A collaboration between Virgin Hyperloop One, the US-based startup, and Emirati supply chain firm DP World is looking to shake up the freight industry by using super-fast capsules for land cargo transportation. Called DP World Cargospeed, the venture claims it will be able to “deliver freight at the speed of flight and close to the cost of trucking.” No details of freight prices have been announced thus far.
Hyperloop‘s all-electric technology — still in its testing phase — uses a sealed capsule inside a vacuum tube, propelled by magnetic levitation. The low-pressure environment reduces drag, allowing high speeds to be achieved.
Originally conceived by entrepreneur Elon Musk, the idea is being developed by a number of companies. So far Virgin Hyperloop One’s test capsule has reached speeds of 387 kmph (240 mph), but the company predicts it will send cargo at a top speed of 1,000 kmph (621 mph).
In a blog post by Virgin Hyperloop One CEO Rob Lloyd, he calculated a four-day truck journey could be cut to 16 hours. While costs are estimated to run 50% higher than truck transit, Cargospeed believes it can be over five-times cheaper than air freight.
The Hyperloop One system is designed for both freight and passenger use. Virgin Hyperloop One is negotiating projects in the UAE, India and Saudi Arabia — all are vying for the first fully-functional line. A route between central Dubai and Abu Dhabi would cut the journey time from a 90-minute drive to 12 minutes.
According to the Washington Post, one proposed idea by DP World is to use hyperloop technology to transport cargo away from Dubai’s busy Jebel Ali port for storage in the desert surrounding the city.
Richard Branson, who became chairman of Virgin Hyperloop One in 2017, cited the growth of e-commerce as the driving factor behind “a dramatic shift in both consumer and business behavior” — and to which the delivery business is adapting.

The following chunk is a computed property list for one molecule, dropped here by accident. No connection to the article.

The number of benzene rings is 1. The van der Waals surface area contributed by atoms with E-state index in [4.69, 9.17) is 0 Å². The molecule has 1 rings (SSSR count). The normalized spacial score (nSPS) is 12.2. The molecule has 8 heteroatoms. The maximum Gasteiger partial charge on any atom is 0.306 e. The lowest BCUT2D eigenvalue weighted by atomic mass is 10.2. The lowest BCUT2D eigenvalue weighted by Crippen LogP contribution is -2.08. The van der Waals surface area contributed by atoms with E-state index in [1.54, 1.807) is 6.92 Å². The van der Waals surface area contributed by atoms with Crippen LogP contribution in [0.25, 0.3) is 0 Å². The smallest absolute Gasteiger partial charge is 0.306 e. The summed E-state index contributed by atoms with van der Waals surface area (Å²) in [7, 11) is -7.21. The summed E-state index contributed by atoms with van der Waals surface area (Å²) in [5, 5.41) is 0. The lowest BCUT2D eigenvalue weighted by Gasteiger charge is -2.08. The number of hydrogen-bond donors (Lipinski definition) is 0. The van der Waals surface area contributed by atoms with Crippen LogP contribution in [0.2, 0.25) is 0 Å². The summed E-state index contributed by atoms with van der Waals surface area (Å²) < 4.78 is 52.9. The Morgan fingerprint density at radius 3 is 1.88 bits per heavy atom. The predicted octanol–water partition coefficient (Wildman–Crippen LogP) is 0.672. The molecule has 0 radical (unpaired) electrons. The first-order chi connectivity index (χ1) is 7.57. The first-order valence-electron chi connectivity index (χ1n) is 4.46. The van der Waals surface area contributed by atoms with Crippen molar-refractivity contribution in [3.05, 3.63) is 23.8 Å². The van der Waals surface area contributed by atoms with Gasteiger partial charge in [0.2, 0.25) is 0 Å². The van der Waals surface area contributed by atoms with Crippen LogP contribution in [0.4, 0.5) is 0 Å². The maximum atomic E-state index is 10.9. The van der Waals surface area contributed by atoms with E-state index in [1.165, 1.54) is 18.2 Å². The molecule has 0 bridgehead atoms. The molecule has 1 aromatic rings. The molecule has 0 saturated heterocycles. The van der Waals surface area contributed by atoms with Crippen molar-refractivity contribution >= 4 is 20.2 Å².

Global e-commerce is predicted to grow to a $4.1 trillion industry by 2020, and the desire for rapid delivery is becoming an expectation. Lloyd says express delivery for high-priority shipments alone is estimated to become a $516 billionbusiness by 2025.
In the announcement, time-sensitive goods such as food and medical supplies were highlighted as items that could benefit from hyperloop’s speed. Renders released with the announcement suggest there are plans to integrate drone delivery into the supply chain too.
Dubai has become an incubator for transport innovation in recent years, including a number of autonomous vehicles both on air and land.
In February this year, a full-scale prototype hyperloop pod was unveiled by the Dubai Road and Transport Authority, with officials speculating a Dubai-Abu Dhabi service could accommodate about 10,000 people every hour.
Dubai’s Hyperloop route is yet to be announced, but Lloyd says the venture aims to have an operational system in service by 2021.
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